A genetically engineered virus efficiently splits water into hydrogen and oxygen.
A team of MIT researchers used a modified virus as a kind of biological scaffold that can assemble the nanoscale components needed to split the hydrogen and oxygen atoms of a water molecule.
By using sunlight to make hydrogen from water, the hydrogen can then be stored and used at any time to generate electricity using a fuel cell, or to make liquid fuels for vehicles or heating.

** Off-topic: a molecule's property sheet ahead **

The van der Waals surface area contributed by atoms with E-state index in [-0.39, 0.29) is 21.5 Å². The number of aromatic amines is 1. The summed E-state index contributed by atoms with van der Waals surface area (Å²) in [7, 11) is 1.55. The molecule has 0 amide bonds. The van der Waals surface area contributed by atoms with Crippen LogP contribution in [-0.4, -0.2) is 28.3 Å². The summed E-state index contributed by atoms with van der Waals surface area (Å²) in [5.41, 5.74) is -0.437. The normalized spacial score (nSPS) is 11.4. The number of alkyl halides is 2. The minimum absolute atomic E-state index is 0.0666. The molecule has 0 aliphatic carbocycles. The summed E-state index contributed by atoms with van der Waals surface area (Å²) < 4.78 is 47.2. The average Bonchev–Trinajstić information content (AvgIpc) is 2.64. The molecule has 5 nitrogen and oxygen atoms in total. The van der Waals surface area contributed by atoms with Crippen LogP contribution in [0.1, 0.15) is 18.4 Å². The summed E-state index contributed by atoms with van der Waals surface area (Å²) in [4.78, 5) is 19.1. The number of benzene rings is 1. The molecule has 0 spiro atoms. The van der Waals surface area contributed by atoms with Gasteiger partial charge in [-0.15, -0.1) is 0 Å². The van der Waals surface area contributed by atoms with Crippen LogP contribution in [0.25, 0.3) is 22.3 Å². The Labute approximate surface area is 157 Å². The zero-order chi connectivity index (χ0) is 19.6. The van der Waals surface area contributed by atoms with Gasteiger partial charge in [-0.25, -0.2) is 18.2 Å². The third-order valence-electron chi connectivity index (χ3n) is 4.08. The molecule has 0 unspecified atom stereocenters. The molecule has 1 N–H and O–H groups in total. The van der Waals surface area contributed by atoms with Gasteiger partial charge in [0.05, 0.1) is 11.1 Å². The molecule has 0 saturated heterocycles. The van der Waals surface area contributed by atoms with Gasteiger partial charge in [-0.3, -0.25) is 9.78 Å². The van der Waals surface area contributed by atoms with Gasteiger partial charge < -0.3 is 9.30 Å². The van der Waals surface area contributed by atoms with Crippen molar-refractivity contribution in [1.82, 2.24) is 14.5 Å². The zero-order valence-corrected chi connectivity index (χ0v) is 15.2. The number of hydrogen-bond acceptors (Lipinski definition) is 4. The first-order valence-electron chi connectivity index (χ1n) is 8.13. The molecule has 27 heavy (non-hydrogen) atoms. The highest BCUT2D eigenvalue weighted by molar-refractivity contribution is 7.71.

The team, led by Angela Belcher, engineered a common, harmless bacterial virus called M13 so that it would attract and bind with molecules of a catalyst (the team used iridium oxide) and a biological pigment (zinc porphyrins).
The viruses became wire-like devices that could very efficiently split the oxygen from water molecules.